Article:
The upward momentum from these successes carried Hennig from Electronic Arts to Crystal Dynamics, where she left her mark as a design manager on the Legacy of Kain franchise, and as a writer for Soul Reaver. Continuing to grow and expand her skill sets, she was beginning to make a name for herself amongst other industry professionals.
While she was enjoying her time at Crystal, personnel changes and shifts in the company led Hennig to begin imagining life at another studio: Naughty Dog.
“Once my friends had gone there, my colleagues had gone there, it felt like there was an obvious pull,” Hennig recalled. “Creatively and technically and ambition-wise, there was this kindred spirit feeling.”
Naughty Dog had recently been sold to Sony, shifting its status from one of an independent company to a first party studio exclusively supporting PlayStation consoles. Coming from a background at EA and Crystal Dynamics – who develop games for a variety of systems – could easily have made the idea of being locked to one console seem suffocating.
For Hennig, the option of downsizing felt quite the opposite.
“I had been at Electronic Arts and deliberately left because it was becoming a big company. Then I went to Crystal Dynamics and it started to grow. I liked that garage shop mentality, and Naughty Dog still had it.”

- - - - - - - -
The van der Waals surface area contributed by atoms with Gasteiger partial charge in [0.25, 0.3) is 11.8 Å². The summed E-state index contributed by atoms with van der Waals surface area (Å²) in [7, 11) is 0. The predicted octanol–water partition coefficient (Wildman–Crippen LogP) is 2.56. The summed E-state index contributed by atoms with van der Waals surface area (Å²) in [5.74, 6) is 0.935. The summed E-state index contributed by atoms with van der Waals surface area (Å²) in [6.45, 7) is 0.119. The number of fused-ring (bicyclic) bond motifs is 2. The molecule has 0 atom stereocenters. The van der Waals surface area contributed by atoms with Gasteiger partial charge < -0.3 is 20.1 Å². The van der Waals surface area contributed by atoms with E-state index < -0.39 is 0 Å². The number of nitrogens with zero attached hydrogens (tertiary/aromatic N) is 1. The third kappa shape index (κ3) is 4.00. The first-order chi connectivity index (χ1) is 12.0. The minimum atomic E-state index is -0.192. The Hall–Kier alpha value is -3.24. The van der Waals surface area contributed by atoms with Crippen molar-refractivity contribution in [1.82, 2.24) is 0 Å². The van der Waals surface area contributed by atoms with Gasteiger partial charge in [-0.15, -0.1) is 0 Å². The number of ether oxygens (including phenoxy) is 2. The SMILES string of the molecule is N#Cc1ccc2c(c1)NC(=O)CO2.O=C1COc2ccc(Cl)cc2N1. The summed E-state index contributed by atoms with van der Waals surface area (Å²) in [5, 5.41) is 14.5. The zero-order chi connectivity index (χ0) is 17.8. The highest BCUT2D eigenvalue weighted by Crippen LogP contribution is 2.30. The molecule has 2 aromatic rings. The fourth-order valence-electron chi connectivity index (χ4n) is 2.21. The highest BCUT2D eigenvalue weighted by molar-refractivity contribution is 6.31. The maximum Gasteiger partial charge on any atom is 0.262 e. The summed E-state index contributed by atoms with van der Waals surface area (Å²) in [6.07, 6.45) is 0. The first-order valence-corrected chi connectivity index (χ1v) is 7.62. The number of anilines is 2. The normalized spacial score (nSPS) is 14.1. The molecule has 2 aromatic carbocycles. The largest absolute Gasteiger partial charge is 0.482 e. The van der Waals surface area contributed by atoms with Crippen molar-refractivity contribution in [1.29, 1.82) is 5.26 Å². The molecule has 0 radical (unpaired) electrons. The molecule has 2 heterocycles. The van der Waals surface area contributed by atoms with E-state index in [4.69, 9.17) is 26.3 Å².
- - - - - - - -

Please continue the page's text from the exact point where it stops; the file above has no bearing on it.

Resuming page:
She went to work on Jak 3, but the heads of Naughty Dog wanted her to do something greater: to begin work on the IP that would mark the studio’s transition from the PlayStation 2 to the unmarked territory that was the PlayStation 3.
Despite her role as the head of this new endeavor, which proved more challenging than any would have expected, Hennig refuses to take much of the credit. Instead, she gives it all to the team behind her.
“It’s a collective effort,” she said. “I would never call them my games.”
The Rise of Uncharted
The initial concept for Uncharted: Drake’s Fortune – internally known as Project Big — morphed a number of times as Hennig and the team worked to craft a story and experience that would set Naughty Dog apart from the rest of the industry, which was focusing on “grim, gritty, gray, drab shooters.”
“We wanted something that felt like it was continuing the spirit of what we’d done as a studio, as far as color and charm and humor, but was taking advantage of the realism that we could accomplish on the hardware,” said Hennig.
Inspired by Raiders of the Lost Ark, Buck Rogers, and the Doc Savage pulp novels, she found the spark to what would become one of the most successful video game franchises in history. Using what she’d learned at UC Berkeley and San Francisco State, Hennig aimed at crafting a product that would combine the multidimensional characters, romantic intrigue, and intricate “set pieces” that she’s known for today.
“It was going to be an homage to pulp adventure cinema, but with the player in control as the hero,” Hennig recalled. “Obviously, that doesn’t seem very groundbreaking now, because a lot of people are doing that now, but the idea, at the time, of doing a character-centric story with the set pieces and all that stuff, and really trying to make it feel like you were in a movie playing it, was actually somewhat radical, strangely enough.”